The announcement that the New York Philharmonic canceled its trip to Havana, Cuba at the end of October came as a major disappointment to me, since I am an advocate of cultural diplomacy. Given the warming trends in U.S.-Cuba relations, the recent decision by the United States Treasury Department should be set aside and, for purposes of the trip, the act of donating money should be construed as 'performing.'
At the invitation of the Cuban government, the New York Philharmonic had planned a visit to Havana, where the orchestra was to play two concerts scheduled between Oct. 30 and Nov. 2. In anticipation of accompanying the musicians, about 150 board members and donors had each pledged $10,000, which was to cover the cost of the trip. But the U.S. Treasury Department said it would deny permission to the patrons, reportedly because they were not performers.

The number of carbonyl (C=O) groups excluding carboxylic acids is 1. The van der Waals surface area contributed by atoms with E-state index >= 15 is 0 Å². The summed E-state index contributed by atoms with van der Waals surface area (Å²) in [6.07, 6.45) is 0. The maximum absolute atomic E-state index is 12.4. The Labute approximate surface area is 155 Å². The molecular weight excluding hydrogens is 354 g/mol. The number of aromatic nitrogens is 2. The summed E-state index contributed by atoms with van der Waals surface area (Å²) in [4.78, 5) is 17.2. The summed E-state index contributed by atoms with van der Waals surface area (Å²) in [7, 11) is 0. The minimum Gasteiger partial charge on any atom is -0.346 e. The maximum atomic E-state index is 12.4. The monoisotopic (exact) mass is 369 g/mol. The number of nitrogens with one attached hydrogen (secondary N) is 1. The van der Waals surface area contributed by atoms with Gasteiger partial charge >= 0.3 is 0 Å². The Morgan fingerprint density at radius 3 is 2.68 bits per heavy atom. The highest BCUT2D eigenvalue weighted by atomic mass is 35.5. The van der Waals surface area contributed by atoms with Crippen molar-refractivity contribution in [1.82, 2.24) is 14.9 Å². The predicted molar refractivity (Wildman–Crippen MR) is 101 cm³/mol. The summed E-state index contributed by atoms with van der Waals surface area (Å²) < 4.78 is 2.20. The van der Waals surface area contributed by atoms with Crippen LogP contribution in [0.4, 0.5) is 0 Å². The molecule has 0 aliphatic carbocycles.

But the decision seems rather arbitrary. After all, today the orchestra leaves on an eight-day Asian tour with a scheduled stop in Vietnam. Two years ago, I wrote an opinion piece endorsing the orchestra's visit to North Korea. So what sets Cuba apart?
Earlier this year, the Obama administration eased sanctions to Cuba -- limits on visits by Cuban-Americans to relatives and remittances of gifts and money -- signaling a change in direction of U.S.-Cuban policy. A visit by the New York Philharmonic, patrons included, would be a continuation of this trend. The patrons' funding is such an integral element to the musicians playing in Cuba that the U.S. Treasury Department should consider the act of donating money as 'performing.'